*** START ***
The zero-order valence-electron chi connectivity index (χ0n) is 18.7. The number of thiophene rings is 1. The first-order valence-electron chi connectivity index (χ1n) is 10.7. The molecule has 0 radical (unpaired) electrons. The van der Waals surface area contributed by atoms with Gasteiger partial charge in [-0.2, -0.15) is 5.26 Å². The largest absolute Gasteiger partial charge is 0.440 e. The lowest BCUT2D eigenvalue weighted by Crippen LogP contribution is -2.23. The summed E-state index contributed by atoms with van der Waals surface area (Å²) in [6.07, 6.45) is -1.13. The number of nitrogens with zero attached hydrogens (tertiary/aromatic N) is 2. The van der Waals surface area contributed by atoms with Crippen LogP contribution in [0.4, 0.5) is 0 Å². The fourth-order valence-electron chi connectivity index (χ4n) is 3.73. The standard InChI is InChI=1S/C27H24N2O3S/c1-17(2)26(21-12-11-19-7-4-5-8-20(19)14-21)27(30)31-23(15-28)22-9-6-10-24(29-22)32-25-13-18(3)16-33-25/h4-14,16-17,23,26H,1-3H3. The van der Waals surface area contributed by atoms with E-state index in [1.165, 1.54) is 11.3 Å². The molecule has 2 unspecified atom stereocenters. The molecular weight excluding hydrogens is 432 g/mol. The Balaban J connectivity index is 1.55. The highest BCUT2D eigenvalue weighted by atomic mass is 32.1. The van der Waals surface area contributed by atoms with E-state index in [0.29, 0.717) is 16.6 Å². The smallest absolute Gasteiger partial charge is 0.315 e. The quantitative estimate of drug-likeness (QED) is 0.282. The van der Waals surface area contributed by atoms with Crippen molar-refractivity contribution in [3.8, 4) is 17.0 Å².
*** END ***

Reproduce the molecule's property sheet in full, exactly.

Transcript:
The zero-order valence-electron chi connectivity index (χ0n) is 18.7. The number of thiophene rings is 1. The first-order valence-electron chi connectivity index (χ1n) is 10.7. The molecule has 0 radical (unpaired) electrons. The van der Waals surface area contributed by atoms with Gasteiger partial charge in [-0.2, -0.15) is 5.26 Å². The largest absolute Gasteiger partial charge is 0.440 e. The lowest BCUT2D eigenvalue weighted by Crippen LogP contribution is -2.23. The summed E-state index contributed by atoms with van der Waals surface area (Å²) in [6.07, 6.45) is -1.13. The number of nitrogens with zero attached hydrogens (tertiary/aromatic N) is 2. The van der Waals surface area contributed by atoms with Crippen LogP contribution in [0.4, 0.5) is 0 Å². The fourth-order valence-electron chi connectivity index (χ4n) is 3.73. The standard InChI is InChI=1S/C27H24N2O3S/c1-17(2)26(21-12-11-19-7-4-5-8-20(19)14-21)27(30)31-23(15-28)22-9-6-10-24(29-22)32-25-13-18(3)16-33-25/h4-14,16-17,23,26H,1-3H3. The van der Waals surface area contributed by atoms with E-state index in [1.165, 1.54) is 11.3 Å². The molecule has 2 unspecified atom stereocenters. The molecular weight excluding hydrogens is 432 g/mol. The Balaban J connectivity index is 1.55. The highest BCUT2D eigenvalue weighted by atomic mass is 32.1. The van der Waals surface area contributed by atoms with E-state index in [0.29, 0.717) is 16.6 Å². The smallest absolute Gasteiger partial charge is 0.315 e. The quantitative estimate of drug-likeness (QED) is 0.282. The van der Waals surface area contributed by atoms with Crippen molar-refractivity contribution in [3.8, 4) is 17.0 Å².